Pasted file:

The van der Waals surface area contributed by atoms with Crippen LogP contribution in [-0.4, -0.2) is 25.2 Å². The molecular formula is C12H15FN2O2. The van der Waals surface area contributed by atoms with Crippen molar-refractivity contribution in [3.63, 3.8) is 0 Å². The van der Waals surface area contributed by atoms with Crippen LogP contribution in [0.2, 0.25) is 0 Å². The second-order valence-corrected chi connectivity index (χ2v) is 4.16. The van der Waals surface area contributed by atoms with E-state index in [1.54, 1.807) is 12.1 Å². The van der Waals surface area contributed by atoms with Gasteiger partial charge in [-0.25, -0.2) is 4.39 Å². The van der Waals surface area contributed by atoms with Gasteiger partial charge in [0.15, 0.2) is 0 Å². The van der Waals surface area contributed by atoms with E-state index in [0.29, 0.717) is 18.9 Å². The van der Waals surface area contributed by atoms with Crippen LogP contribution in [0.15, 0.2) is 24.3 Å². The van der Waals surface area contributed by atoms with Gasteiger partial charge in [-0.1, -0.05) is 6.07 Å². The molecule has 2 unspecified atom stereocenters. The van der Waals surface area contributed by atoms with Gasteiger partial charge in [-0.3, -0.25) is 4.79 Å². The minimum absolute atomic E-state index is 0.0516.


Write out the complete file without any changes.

The van der Waals surface area contributed by atoms with Crippen LogP contribution in [-0.4, -0.2) is 25.2 Å². The molecular formula is C12H15FN2O2. The van der Waals surface area contributed by atoms with Crippen molar-refractivity contribution in [3.63, 3.8) is 0 Å². The van der Waals surface area contributed by atoms with Crippen LogP contribution in [0.2, 0.25) is 0 Å². The second-order valence-corrected chi connectivity index (χ2v) is 4.16. The van der Waals surface area contributed by atoms with E-state index in [1.54, 1.807) is 12.1 Å². The van der Waals surface area contributed by atoms with Gasteiger partial charge in [-0.25, -0.2) is 4.39 Å². The van der Waals surface area contributed by atoms with Gasteiger partial charge in [0.15, 0.2) is 0 Å². The van der Waals surface area contributed by atoms with E-state index in [0.29, 0.717) is 18.9 Å². The van der Waals surface area contributed by atoms with Crippen LogP contribution in [0.15, 0.2) is 24.3 Å². The van der Waals surface area contributed by atoms with Gasteiger partial charge in [-0.1, -0.05) is 6.07 Å². The molecule has 2 unspecified atom stereocenters. The van der Waals surface area contributed by atoms with Gasteiger partial charge in [-0.3, -0.25) is 4.79 Å². The minimum absolute atomic E-state index is 0.0516.